Sins Of The Los Angeles Lakers Part III: Pride
During the 2012 NBA offseason, the Los Angeles Lakers acquired superstars Steve Nash and Dwight Howard to bolster a roster which already included Kobe Bryant and Pau Gasol. Howard had been a rumored target of the Lakers for quite some time, and his acquisition along with the addition of Nash made most Lakers fans forget about the rescinded Chris Paul trade.
Two former MVP award winners in Nash and Bryant, an elite offensive big-man in Gasol, and a multiple time DPOY in Howard allowed many to dub this version of the Lakers as a “Dream Team.” However, the instability of the head coaching position would only reveal an even greater turmoil within the organization starting at the very top.
Following a winless preseason, doubts sunk in regarding the leadership and coaching style that head coach Mike Brown had with the roster in place for the Lakers. Most equated the early struggles to rust and a steep learning curve, but the team faltered out of the starting gates with a 1-4 regular season record. Exit Brown, enter a new head coach: Phil Jackson?
After Brown’s firing, rumors circulated of Jackson’s return to the Laker sidelines. These rumors only intensified through vociferous chants by Lakers fans at the two home games following Brown’s dismissal. But for once, despite taking place in Los Angeles, the narrative was too memorizing, and too good to be true. The combustible elements, which comprised the Lakers’ team and organization, would not allow for this story to have a happy ending.
With Jackson’s pending return, fans rejoiced over another championship and the opportunity to re-acquire the greatest coach in NBA history. Only, the Lakers’ decision-makers, mainly Jim Buss, the son of the late owner Dr. Jerry Buss and brother of Jeanie Buss, persuaded his dying father into another last-minute option — Mike D’Antoni.
While Laker players, fans and media members clamored for Jackson’s return, Jim Buss did not share the same sentiment and affection for what his sister’s boyfriend brought to the table. Jackson’s denunciation for a position he was initially offered made absolutely no sense to everyone outside of the decision-making process. But to Jim Buss, it all made perfect sense.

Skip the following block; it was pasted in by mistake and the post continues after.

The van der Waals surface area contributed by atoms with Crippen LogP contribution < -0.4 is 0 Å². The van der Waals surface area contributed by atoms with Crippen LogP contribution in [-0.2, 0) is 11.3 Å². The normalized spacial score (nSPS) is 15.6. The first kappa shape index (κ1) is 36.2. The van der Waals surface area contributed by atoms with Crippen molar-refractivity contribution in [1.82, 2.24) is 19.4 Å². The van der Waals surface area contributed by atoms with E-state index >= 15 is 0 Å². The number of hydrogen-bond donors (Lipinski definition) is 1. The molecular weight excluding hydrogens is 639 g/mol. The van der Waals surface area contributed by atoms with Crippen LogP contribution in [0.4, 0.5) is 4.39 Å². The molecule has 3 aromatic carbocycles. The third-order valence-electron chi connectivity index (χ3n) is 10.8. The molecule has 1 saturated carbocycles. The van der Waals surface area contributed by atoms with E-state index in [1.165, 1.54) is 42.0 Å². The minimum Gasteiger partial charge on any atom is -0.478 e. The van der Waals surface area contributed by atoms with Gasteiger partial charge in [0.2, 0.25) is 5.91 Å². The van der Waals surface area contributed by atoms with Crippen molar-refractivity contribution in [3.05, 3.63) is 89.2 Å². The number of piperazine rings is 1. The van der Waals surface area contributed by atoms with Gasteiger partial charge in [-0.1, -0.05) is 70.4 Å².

This was the time for Jim Buss to make a name for himself and to not let Jackson march back into the organization with his polished championship rings, his cool, calm and collected demeanor, and with Jeanie Buss by his side.
Essentially, Jim Buss was tired of the games Jackson played, which included the prolonged time Jackson would use when deciding if he wanted to return each season when he was the head coach, and his desire to not travel for most road games if he returned. Buss also questioned whether or not Jackson’s coaching style would mesh with the recently-acquired Nash and Howard.
Also at the time, Jackson’s relationship with Jeanie Buss created friction between he and Jim Buss, which carried over into the final coaching decision.
The fact remains that Jim Buss let his ego get in the way of making the best basketball decision possible. The news was shocking, disappointing and unfortunate because D’Antoni is a good-natured and optimistic individual. However, the initial negativity which ensued would cloud D’Antoni’s entire tenure with the Lakers, and foreshadow the mess of a season that lay ahead.
How Jackson, an 11-time NBA Champion as head coach, five of which came with the Lakers, could be denied this job still haunts the Lakers today.
In his last major move as owner, Jerry Buss fatefully ended the Lakers’ championship hopes for the season; a season he would not live to see conclude. While Jerry Buss left a lasting legacy of greatness in the city of Los Angeles, the last decision he made, which included listening to his son Jim, proved to be nothing more than a Hollywood bomb.
Is it possible that Jackson had worn out his welcome not from a personal standpoint, but from a public and professional position, which left him better suited to stay away from the Laker sidelines and organization altogether? The answer would have to be yes, if simply because no other organization would ever turn down the greatest coach in NBA history.
Sometimes pride can do that to an individual, and in this case, that individual is the one who has the final decision.